Three non-execs join Lloyds TSB Registrars board

Three external non-executive directors have been appointed to the interim board of Advent International’s pending acquisition Lloyds TSB Registrars, a practice encouraged by Sir David Walker’s recent report on transparency in private equity.

European buyout firm Advent International has appointed two non-executive directors and a non-executive chairman to the interim advisory board of Lloyds TSB Registrars, the share registration business it is buying for £550 million (€818 million $1.1 billion).

Bob Thian becomes chairman, while Rod Aldridge and Oliver Niedermaier will become non-executive directors.  All three will co-invest in the business alongside Advent.

Thian is chairman of UK utilities group Southern Water and life sciences business Whatman. Aldridge was previously chairman of support services company Capita Group, which he founded in 1984 and led into the FTSE 100 index before retiring in July 2006, while Niedermaier is a former senior executive at Computershare, an Australia-listed financial services technology company he joined when it bought his IT consultancy Pepper Technologies in 2004.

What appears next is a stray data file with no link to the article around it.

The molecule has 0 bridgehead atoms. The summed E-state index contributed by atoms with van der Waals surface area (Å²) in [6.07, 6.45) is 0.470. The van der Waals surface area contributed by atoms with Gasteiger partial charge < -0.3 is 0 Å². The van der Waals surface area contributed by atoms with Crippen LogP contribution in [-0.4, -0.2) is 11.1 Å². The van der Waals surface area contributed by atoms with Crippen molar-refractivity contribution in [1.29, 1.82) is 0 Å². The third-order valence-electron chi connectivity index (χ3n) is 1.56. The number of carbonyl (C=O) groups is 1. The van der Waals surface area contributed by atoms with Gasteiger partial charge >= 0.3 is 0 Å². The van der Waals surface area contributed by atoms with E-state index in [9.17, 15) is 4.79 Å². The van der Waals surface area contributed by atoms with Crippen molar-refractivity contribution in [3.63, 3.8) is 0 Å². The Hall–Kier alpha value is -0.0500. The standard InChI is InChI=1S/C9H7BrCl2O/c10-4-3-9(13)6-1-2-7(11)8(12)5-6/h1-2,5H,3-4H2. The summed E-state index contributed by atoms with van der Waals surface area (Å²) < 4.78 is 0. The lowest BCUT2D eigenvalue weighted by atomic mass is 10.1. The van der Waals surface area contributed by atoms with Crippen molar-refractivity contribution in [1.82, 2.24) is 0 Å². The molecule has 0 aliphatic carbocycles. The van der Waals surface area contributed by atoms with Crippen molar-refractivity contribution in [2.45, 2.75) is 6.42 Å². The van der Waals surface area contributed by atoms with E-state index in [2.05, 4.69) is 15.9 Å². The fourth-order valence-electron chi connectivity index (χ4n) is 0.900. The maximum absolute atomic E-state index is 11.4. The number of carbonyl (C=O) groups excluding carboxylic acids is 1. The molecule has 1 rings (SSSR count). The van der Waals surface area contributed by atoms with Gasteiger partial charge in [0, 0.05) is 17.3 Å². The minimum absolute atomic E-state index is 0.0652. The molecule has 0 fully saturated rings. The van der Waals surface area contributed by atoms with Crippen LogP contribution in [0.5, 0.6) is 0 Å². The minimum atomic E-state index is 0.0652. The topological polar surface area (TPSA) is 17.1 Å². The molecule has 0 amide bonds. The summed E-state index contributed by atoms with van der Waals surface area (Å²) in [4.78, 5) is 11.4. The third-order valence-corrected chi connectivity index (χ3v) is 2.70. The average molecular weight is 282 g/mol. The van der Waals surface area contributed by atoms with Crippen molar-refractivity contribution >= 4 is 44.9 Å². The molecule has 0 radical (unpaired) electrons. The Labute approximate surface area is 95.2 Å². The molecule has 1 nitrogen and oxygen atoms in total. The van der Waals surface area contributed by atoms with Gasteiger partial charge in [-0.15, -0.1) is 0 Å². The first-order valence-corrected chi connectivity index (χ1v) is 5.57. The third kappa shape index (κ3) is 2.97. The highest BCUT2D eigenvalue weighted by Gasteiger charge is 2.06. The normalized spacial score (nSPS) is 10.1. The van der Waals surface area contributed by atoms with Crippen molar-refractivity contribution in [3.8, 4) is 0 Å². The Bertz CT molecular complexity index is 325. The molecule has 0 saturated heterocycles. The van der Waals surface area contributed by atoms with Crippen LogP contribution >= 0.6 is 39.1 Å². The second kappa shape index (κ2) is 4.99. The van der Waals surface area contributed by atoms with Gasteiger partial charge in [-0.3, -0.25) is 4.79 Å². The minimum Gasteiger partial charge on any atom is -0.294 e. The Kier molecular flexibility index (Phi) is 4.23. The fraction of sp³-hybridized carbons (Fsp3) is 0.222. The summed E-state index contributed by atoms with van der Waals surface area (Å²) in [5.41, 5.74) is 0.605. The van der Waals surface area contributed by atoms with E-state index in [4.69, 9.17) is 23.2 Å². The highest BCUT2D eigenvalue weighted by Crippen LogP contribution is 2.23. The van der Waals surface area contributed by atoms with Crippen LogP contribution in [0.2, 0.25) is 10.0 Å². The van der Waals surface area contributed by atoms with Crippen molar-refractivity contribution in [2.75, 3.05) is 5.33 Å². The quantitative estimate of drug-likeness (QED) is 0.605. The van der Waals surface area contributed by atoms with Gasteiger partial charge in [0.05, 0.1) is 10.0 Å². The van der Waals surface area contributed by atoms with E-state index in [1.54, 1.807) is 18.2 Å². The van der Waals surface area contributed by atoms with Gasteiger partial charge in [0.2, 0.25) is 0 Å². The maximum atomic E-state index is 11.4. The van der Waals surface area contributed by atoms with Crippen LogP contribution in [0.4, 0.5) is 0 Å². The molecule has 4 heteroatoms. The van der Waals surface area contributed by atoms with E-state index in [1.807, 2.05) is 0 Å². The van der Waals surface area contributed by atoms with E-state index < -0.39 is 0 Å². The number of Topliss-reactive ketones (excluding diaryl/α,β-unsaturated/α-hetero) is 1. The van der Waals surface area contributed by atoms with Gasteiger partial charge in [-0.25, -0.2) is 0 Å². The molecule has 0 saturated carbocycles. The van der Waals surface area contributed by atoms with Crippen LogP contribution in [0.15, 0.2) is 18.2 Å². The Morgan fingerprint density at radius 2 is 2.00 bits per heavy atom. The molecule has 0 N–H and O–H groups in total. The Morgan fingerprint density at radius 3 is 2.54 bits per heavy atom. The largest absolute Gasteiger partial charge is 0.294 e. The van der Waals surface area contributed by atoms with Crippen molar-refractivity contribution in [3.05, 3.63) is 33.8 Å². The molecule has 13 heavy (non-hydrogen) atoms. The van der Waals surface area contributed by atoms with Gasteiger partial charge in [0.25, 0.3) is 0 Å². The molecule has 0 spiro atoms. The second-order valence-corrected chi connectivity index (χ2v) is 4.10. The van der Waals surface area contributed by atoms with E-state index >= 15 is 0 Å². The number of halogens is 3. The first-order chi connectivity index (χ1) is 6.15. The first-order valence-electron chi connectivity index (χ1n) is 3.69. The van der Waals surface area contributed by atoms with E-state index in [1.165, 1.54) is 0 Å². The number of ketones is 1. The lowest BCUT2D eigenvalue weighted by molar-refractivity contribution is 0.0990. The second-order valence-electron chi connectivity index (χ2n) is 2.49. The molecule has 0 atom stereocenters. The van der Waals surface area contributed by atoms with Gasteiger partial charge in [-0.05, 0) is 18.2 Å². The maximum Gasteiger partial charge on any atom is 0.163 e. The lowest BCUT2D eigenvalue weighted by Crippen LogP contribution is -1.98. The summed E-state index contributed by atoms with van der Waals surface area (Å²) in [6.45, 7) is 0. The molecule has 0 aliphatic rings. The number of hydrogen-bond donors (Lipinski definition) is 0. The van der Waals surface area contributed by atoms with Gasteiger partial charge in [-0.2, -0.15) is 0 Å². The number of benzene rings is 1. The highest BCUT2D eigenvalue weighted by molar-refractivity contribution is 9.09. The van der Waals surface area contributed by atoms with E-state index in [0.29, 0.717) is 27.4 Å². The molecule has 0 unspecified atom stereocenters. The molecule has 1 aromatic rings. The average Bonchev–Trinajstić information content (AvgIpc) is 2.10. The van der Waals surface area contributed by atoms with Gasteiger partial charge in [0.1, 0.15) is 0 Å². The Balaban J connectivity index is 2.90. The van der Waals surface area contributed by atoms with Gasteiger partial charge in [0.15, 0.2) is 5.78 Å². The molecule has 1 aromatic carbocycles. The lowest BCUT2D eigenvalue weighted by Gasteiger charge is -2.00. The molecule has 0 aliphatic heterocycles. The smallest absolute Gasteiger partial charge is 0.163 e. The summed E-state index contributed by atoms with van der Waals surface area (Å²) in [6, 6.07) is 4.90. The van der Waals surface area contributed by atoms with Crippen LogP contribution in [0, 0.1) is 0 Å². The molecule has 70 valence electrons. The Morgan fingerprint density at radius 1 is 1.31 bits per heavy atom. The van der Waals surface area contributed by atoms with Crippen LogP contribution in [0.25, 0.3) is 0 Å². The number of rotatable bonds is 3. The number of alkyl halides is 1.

The directors will assume roles at Lloyds TSB Registrars upon completion of the deal, which is expected to close at the end of the year.
James Brocklebank
and Peter Rutland from Advent International will also become members of the board, while David Winton, Registrars’ managing director, will become chief executive. Two other Lloyds TSB Registrars executives will also join the board upon completion. 
Lloyds TSB Registrars is a share registration business, which operates in the financial services business process outsourcing market.

The appointments come a day after Sir David Walker’s report on the industry recommended private equity firms appoint outside directors to the boards of portfolio companies.  He said this could create “constructive tension” on the board, particularly with relation to the company’s audit committee.  However contrary to some media speculation he stopped short of recommending independent non-executive directors, suggesting this was contrary to the private equity model.